Friday, January 1, 2021

New Year's Eve-Covid Style

 For the last ten or so years, we have celebrated New Year's eve with the same couple. There have been one or two times when Donna has not been back from Virginia in time and it was just the three of us--and there was once when I had been in Florida at the condo--but remove these exceptions-and it is the four of us year after year.

There's an Italian restaurant in Sudbury which is very festive with new year's balloons, a happy crowd, and a fixed menu.  That has been a first choice.  If that place is packed or the roads icy, we have gone to a hoo hah seafood restaurant closer to home. One year, we went to a restaurant even more local.  

Most years we consume, then go to one or the other's home, pour champagne, eat dessert, fight to stay up to see the ball drop- and then we drop.

This year, there was no Virginia because of COVID, and no restaurant.  The four of us met on Zoom. We poured drinks, discussed the state of the Patriots, the Georgia election, the January 6th nonsense, laughed a bit about various things, and then knocked drinks back and toasted to happier times.  Our foursome's New Year's celebration ended at 7 pm.  Then the two of us ate some Thai food Donna brought in, watched a movie, had ice cream, and were asleep before they dropped the ball--if they dropped the ball.  Wild night.

I hope that I will be around in 20 years-(a gulp when writing this) to look back on this December 31/January 1, and realize how peculiar these times have been.  Nobody going out on New Year's. Restaurants instead of inviting patrons with festive balloons, announcing how you can order your take-out. I don't know for a fact but I bet the liquor stores--while more active than on a typical Thursday--were less crowded because there were fewer parties that required the guest to bring a bottle, or a host to buy dozens. No crazy crowds in downtown Boston waiting for fireworks, while guzzling bottles of whatever.  No parade--a fun time-down Boylston Street.  No ice sculptures. 

Instead of blowing horns (to be truthful, my horn blowing years have been infrequent since Y2K) and preparing for a wild time, I spent a good deal of  yesterday walking and finishing a book. Walking for exercise--because the gym is closed and has, essentially, been closed since the end of February--and reading a book because, hey, everything else is closed as well.  The book was a collection of essays, mostly about folks with a hole in their hearts.  The last essay was particularly moving, as it was about a writer who had promised his dad that he would take him to the Master's golf tournament--but then his dad died suddenly.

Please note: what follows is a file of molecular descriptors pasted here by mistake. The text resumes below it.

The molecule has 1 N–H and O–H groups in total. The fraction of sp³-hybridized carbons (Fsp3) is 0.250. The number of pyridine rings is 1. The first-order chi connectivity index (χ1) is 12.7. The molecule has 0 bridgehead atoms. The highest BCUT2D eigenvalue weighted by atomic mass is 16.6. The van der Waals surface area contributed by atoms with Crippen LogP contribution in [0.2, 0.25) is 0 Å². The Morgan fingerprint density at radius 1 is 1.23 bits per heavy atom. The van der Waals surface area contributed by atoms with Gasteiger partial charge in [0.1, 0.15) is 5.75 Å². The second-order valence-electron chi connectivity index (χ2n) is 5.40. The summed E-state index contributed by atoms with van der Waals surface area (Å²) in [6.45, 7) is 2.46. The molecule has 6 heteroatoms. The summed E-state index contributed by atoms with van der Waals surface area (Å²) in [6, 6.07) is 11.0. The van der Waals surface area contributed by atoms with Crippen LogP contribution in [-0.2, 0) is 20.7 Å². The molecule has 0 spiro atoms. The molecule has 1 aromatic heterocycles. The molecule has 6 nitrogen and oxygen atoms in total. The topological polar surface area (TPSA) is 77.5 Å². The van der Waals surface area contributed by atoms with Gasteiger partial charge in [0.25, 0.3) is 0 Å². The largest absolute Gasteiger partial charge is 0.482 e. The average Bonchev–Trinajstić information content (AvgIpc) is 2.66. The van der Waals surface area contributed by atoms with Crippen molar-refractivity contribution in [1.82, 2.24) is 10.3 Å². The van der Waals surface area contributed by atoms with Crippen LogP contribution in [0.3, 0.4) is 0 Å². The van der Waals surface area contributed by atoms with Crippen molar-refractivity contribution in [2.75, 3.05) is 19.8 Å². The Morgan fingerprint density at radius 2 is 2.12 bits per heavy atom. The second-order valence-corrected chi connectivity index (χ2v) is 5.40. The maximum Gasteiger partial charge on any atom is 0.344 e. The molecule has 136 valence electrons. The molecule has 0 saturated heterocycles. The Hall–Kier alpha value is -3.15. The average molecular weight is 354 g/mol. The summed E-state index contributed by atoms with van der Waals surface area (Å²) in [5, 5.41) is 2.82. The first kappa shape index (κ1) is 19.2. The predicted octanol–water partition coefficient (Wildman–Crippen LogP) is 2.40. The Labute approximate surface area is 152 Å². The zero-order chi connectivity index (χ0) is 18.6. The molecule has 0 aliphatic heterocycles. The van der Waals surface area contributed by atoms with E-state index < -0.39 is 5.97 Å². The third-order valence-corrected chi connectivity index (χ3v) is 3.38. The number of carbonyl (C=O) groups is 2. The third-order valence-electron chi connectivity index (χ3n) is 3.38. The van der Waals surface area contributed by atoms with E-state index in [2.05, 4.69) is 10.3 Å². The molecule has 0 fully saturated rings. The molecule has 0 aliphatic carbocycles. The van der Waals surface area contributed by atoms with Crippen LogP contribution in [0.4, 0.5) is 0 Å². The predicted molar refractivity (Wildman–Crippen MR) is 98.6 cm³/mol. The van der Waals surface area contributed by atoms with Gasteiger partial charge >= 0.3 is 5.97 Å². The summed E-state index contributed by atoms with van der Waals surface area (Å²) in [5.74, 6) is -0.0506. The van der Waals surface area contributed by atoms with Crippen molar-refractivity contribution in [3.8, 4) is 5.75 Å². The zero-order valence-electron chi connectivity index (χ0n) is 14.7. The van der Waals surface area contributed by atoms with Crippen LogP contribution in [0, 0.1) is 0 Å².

I thought quite a bit yesterday, about time lost and opportunities lost. A precious commodity, time. And in 2020 we lost a good deal of it.  Sure, the time indoors gave us hours to focus on projects that we could do on computers. I learned new technology and how to apply it to teaching.  I finished writing a book without typical distractions (and without physical access to libraries which was a challenge. Good news here is that my university library was extraordinarily helpful with electronic resources and there are not enough good words to utter for how the Waltham public library dealt with its patrons).  Because of Zoom, I ironically, had easy contact with friends and university colleagues and probably spent more time in healthy gatherings and meetings, than I would have, had I not learned or been forced to learn to Zoom.  Nevertheless, there are holes in hearts that cannot be addressed with technology.

I read a clever new year's resolution on facebook yesterday.  Someone wrote or reposted that at the start of 2020 he had made a new year's resolution to lose ten pounds--and at the end of the year he only had 14 pounds to go.  

Can we in 2021 not take steps back.  Assuming we shed this plague, can we enjoy the precious opportunities mask-less time brings.  Embrace those we love. Hug and kiss recklessly to make up for not being able to love and kiss. Address the holes in our hearts.  Time, again, will be on our side.

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